# How do you factor #4x^4 + 11 x^2 + 9#?

##### 1 Answer

#### Answer:

#### Explanation:

Given:

#4x^4+11x^2+9#

First note that as a 'quadratic in

#Delta = 11^2-(4*4*9) = 121 - 144 = -23#

So treated as a quadratic in

We could do this, but I would like to show you another way...

Note that:

#(a^2-kab+b^2)(a^2+kab+b^2) = a^4+(2-k^2)a^2b^2+b^4#

Let

Then:

#a^4+(2-k^2)a^2b^2+b^4=4x^4+6(2-k^2)x^2+9#

To make

Then:

#6(2-k^2) = 12-6(1/sqrt(6))^2 = 12 - 1 = 11#

and:

#kab = 1/sqrt(6)*sqrt(2)x*sqrt(3) = x#

So we find:

#4x^4+11x^2+9#

#=a^4+(2-k^2)a^2b^2+b^4#

#=(a^2-kab+b^2)(a^2+kab+b^2)#

#=(2x^2-x+3)(2x^2+x+3)#

**Footnote**

Any polynomial in one variable of even degree with Real coefficients is expressible as the product of quadratic factors with Real coefficients.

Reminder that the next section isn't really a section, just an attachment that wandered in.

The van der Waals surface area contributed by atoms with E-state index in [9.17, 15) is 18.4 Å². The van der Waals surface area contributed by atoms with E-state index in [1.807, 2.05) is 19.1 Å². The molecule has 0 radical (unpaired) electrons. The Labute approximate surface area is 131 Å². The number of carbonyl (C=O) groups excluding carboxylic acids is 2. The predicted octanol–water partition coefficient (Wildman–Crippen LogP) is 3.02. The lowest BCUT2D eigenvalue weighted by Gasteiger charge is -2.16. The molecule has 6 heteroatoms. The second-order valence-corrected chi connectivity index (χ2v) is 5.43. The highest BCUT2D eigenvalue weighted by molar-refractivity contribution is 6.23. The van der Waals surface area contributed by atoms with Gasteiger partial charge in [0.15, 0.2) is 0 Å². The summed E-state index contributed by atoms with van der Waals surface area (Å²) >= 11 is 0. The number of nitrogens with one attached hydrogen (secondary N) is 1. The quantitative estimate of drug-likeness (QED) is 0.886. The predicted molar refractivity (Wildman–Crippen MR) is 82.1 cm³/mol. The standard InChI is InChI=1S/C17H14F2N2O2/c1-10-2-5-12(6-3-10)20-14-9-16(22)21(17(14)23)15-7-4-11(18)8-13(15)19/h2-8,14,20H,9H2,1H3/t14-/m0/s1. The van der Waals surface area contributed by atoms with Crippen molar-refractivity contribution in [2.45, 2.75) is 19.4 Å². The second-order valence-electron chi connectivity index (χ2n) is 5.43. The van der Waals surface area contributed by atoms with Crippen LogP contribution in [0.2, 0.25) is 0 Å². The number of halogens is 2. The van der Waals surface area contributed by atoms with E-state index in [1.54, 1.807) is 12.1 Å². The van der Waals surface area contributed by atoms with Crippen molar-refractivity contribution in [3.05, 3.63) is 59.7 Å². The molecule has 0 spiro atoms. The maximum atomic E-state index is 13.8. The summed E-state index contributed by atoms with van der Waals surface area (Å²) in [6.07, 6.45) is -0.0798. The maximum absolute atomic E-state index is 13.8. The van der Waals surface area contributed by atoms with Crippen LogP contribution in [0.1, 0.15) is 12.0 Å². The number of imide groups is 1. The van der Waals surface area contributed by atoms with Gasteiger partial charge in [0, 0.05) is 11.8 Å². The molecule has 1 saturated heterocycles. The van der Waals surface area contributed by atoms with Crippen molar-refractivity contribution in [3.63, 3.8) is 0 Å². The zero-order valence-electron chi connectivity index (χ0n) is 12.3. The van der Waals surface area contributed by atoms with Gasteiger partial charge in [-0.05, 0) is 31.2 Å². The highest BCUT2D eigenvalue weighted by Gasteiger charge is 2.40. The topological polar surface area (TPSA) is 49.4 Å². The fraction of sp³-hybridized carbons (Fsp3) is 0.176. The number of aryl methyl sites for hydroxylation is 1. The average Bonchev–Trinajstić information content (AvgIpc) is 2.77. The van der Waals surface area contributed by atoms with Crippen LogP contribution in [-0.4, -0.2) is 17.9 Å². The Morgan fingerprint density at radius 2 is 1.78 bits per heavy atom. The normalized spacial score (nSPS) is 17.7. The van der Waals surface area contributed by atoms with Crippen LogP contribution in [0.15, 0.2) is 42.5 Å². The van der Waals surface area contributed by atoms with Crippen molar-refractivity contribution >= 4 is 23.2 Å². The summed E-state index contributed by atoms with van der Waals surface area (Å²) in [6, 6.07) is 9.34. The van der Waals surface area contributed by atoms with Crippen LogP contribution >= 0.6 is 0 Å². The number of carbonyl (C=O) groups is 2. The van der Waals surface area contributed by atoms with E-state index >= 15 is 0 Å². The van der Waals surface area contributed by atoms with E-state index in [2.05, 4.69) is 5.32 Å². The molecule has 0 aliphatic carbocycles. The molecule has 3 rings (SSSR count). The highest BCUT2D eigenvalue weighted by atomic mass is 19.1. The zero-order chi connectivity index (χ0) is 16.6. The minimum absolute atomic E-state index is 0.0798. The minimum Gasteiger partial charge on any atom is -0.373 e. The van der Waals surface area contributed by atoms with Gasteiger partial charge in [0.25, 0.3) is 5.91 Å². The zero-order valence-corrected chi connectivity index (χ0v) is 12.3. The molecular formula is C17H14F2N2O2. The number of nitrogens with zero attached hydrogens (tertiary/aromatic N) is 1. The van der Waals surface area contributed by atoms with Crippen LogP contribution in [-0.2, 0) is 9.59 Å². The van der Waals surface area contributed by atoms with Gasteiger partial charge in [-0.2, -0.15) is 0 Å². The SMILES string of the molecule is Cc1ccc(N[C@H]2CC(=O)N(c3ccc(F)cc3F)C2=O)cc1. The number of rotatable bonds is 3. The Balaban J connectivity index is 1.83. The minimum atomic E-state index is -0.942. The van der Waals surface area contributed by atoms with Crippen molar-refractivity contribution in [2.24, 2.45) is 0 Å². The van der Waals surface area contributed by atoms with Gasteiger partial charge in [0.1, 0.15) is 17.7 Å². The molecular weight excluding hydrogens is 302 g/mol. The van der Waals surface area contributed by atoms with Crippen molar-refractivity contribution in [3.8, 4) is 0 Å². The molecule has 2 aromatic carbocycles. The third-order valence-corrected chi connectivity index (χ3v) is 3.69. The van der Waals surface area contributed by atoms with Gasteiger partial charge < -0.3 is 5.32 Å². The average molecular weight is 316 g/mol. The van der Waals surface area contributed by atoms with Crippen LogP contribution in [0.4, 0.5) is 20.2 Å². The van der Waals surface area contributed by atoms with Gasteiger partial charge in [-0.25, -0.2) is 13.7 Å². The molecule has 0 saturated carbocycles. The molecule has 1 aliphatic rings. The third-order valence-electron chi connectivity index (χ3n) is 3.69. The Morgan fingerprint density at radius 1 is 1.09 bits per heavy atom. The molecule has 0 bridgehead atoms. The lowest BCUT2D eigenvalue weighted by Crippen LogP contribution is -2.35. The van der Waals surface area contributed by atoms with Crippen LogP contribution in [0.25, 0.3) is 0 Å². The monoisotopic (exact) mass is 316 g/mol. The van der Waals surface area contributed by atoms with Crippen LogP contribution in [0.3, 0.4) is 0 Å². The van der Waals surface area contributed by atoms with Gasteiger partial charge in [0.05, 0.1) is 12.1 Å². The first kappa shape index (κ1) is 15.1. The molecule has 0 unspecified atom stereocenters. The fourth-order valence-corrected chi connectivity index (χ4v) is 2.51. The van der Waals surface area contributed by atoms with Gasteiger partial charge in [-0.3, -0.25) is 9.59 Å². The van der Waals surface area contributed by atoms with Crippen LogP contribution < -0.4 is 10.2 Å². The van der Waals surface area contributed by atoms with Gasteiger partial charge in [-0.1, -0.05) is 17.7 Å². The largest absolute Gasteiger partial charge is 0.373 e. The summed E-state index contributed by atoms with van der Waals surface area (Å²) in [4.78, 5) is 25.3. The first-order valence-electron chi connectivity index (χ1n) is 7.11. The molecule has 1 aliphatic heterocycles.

Any polynomial in one variable of odd degree with Real coefficients is expressible as the product of one linear factor and zero or more quadratic factors with Real coefficients.

In both these cases, further factorisation with linear factors with Real coefficients may or may not be possible.

Quadratic factors which do not factorise further with Real coefficients correspond to Complex conjugate pairs of zeros.

For more complicated polynomials (e.g.